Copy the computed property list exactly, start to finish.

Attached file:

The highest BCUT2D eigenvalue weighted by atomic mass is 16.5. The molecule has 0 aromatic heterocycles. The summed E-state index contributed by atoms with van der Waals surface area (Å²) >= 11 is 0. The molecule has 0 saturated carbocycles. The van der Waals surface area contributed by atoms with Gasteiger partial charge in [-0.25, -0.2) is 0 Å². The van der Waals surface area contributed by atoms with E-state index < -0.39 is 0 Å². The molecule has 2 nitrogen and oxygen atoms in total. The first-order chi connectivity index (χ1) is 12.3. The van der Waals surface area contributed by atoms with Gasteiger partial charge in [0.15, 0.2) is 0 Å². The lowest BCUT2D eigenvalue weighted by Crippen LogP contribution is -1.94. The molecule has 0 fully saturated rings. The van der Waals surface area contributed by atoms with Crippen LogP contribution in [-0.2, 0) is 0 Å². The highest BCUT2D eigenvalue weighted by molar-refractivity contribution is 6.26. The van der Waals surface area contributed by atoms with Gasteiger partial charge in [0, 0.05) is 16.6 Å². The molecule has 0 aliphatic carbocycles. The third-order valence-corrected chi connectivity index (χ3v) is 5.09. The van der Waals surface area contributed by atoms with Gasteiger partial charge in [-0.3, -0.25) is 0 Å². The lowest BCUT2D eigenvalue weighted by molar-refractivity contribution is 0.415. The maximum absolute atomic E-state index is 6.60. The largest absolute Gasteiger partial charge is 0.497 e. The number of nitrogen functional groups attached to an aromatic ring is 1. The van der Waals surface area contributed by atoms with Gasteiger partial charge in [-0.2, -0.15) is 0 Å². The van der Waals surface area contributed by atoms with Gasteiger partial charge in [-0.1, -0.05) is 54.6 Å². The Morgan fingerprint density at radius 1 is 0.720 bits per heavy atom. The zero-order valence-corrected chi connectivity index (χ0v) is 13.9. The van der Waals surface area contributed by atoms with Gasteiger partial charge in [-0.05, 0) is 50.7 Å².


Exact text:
The highest BCUT2D eigenvalue weighted by atomic mass is 16.5. The molecule has 0 aromatic heterocycles. The summed E-state index contributed by atoms with van der Waals surface area (Å²) >= 11 is 0. The molecule has 0 saturated carbocycles. The van der Waals surface area contributed by atoms with Gasteiger partial charge in [-0.25, -0.2) is 0 Å². The van der Waals surface area contributed by atoms with E-state index < -0.39 is 0 Å². The molecule has 2 nitrogen and oxygen atoms in total. The first-order chi connectivity index (χ1) is 12.3. The van der Waals surface area contributed by atoms with Gasteiger partial charge in [0.15, 0.2) is 0 Å². The lowest BCUT2D eigenvalue weighted by Crippen LogP contribution is -1.94. The molecule has 0 fully saturated rings. The van der Waals surface area contributed by atoms with Crippen LogP contribution in [-0.2, 0) is 0 Å². The highest BCUT2D eigenvalue weighted by molar-refractivity contribution is 6.26. The van der Waals surface area contributed by atoms with Gasteiger partial charge in [0, 0.05) is 16.6 Å². The molecule has 0 aliphatic carbocycles. The third-order valence-corrected chi connectivity index (χ3v) is 5.09. The van der Waals surface area contributed by atoms with Gasteiger partial charge in [-0.3, -0.25) is 0 Å². The lowest BCUT2D eigenvalue weighted by molar-refractivity contribution is 0.415. The maximum absolute atomic E-state index is 6.60. The largest absolute Gasteiger partial charge is 0.497 e. The number of nitrogen functional groups attached to an aromatic ring is 1. The van der Waals surface area contributed by atoms with Gasteiger partial charge in [-0.2, -0.15) is 0 Å². The van der Waals surface area contributed by atoms with Gasteiger partial charge in [-0.1, -0.05) is 54.6 Å². The Morgan fingerprint density at radius 1 is 0.720 bits per heavy atom. The zero-order valence-corrected chi connectivity index (χ0v) is 13.9. The van der Waals surface area contributed by atoms with Gasteiger partial charge in [-0.05, 0) is 50.7 Å².